UV-induced inflammation promotes angiotropism and metastasis in melanoma.
Major finding: UV-induced inflammation promotes angiotropism and metastasis in melanoma.
Mechanism: UV exposure induces melanoma cell motility via a TLR4–MYD88–HMGB1-dependent neutrophilic response.
Impact: Inhibition of motility cues or inflammation may be an effective strategy to block melanoma progression.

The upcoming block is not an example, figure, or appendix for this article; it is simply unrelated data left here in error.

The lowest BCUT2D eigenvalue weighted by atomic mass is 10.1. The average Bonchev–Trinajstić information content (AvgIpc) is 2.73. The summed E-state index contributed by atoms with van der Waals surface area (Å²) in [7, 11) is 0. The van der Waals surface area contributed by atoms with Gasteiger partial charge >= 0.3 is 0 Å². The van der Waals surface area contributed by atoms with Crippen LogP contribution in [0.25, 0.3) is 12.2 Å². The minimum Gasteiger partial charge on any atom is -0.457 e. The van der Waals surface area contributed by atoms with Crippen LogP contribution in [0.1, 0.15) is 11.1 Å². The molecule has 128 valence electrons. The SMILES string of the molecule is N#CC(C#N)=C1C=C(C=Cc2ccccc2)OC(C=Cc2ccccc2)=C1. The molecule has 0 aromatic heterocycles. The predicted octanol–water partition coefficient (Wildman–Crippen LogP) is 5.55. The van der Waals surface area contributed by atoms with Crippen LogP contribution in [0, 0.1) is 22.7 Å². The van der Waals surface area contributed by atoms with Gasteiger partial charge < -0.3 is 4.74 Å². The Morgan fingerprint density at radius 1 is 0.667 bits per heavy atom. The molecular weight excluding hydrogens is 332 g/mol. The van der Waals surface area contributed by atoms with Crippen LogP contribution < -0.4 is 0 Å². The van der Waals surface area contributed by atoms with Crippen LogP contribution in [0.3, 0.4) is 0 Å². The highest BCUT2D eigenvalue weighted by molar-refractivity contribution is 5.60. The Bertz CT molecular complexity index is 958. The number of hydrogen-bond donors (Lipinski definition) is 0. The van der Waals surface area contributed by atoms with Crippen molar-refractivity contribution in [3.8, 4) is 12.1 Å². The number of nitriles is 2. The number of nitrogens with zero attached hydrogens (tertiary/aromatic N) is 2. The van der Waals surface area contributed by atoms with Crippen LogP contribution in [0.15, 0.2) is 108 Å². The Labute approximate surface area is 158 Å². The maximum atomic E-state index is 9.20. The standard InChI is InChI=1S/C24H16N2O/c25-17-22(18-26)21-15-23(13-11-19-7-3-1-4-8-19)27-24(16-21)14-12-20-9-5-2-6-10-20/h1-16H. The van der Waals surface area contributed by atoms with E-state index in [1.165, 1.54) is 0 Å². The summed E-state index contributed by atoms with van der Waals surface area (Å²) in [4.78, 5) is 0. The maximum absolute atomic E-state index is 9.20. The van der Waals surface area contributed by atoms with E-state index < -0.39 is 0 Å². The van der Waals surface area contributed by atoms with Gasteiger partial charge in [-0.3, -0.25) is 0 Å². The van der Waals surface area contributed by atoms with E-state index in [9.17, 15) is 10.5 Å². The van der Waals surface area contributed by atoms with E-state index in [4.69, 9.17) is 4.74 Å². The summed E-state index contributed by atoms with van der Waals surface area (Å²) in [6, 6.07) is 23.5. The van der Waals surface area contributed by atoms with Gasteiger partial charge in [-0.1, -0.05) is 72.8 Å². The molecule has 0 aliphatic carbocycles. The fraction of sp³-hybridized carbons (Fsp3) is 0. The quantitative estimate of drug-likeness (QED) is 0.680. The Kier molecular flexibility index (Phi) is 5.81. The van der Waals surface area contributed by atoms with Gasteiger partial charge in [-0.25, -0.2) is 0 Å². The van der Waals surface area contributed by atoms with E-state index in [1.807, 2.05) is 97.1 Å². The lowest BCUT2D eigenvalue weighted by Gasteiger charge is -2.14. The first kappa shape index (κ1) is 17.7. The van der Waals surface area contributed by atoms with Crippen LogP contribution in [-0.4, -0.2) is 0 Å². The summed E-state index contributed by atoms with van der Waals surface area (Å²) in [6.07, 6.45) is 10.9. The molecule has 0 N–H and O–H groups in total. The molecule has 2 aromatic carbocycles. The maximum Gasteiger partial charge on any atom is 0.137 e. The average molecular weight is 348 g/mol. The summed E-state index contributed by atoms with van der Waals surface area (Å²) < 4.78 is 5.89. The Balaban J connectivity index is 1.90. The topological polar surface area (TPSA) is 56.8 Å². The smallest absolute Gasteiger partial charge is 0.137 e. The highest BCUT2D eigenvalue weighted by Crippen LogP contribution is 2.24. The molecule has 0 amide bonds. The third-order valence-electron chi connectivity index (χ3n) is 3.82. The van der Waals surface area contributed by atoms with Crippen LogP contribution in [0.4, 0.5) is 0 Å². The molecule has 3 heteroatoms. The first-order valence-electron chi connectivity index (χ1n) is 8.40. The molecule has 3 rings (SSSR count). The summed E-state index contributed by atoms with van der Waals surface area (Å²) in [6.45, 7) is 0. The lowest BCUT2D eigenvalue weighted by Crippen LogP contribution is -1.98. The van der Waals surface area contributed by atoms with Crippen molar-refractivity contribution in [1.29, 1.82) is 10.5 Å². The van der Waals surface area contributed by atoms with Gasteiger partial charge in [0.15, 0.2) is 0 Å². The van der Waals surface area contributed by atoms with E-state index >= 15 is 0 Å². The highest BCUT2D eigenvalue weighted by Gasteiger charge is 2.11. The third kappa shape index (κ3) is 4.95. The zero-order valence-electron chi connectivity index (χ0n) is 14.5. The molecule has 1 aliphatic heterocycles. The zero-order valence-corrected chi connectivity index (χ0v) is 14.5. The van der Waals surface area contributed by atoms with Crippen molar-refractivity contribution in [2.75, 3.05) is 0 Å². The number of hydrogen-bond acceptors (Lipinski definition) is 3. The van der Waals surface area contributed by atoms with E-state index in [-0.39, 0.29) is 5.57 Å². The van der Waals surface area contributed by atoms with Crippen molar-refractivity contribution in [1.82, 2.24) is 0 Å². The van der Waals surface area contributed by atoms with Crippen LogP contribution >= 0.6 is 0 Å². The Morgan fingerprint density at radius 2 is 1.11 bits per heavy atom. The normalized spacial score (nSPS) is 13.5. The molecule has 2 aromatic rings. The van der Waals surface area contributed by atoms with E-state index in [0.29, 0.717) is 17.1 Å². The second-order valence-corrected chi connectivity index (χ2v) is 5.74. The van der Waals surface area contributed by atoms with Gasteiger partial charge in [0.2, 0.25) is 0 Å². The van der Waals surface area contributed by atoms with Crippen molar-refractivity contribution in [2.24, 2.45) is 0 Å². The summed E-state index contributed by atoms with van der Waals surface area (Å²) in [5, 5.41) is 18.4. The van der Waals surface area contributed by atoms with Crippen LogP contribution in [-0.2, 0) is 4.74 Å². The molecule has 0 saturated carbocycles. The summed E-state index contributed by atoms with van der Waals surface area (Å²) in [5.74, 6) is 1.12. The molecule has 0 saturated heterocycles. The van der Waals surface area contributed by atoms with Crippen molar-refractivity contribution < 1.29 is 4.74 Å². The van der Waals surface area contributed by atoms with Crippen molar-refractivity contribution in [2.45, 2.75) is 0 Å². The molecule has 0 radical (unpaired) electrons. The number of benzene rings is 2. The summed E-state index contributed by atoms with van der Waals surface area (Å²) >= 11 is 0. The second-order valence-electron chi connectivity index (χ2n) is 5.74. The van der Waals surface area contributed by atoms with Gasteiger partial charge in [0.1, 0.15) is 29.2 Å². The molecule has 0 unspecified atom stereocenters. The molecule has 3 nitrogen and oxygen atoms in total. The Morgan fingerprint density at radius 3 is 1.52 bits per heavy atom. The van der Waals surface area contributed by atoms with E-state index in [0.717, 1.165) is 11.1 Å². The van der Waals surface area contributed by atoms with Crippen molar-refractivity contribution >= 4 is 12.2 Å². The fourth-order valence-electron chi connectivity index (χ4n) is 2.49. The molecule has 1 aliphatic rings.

Ultraviolet (UV) radiation exposure is known to cause melanoma through the generation of oncogenic DNA mutations in melanocytes. UV irradiation has also been shown to trigger an inflammatory response that may be linked to reactive melanocyte proliferation, prompting Bald and colleagues to determine whether UV-mediated effects on the tumor microenvironment contribute to melanoma progression. Consistent with previous results, transient UV exposure in a genetically engineered melanoma mouse model stimulated a neutrophilic inflammatory response and melanocyte accumulation within the upper dermis. To study the role of UV-associated inflammation in tumor progression independent of tumor initiation, the authors exposed existing carcinogen-induced melanomas to UV radiation and observed no effect on tumor incidence, multiplicity, or growth kinetics compared with unirradiated mice. However, they noted enhanced frequency of lung metastases and melanoma cell expansion along vascular endothelial cell surfaces, a phenomenon known as angiotropism. Genetic deletion of various components of innate immune response pathways revealed that Tlr4 and Myd88 were required for UV-mediated neutrophil activation and angiotropism. Interestingly, UV exposure of keratinocytes also led to the cytosolic translocation and release of HMGB1, which has TLR4-dependent cytokine activity. In support of a role for an HMGB1–TLR4–MYD88 axis in inflammatory-induced tumor progression, small molecule inhibitors of extracellular HMGB1 or TLR4 reversed angiotropism and lung metastasis in UV-treated mice and melanoma skin transplant models. Extending on these findings, the authors showed that pre-incubation of mouse or human melanoma cells with the cytokine TNF, which is secreted by activated neutrophils, enhanced their ability to migrate toward and upon endothelial cell surfaces, including vascular extracellular matrix components isolated from UV-irradiated mice. Together, these results suggest that the inflammatory response generated by UV irradiation drives melanoma progression by promoting angiotropism and potentially highlight new therapeutic targets that could be exploited by selectively inhibiting specific cytokine-driven activities.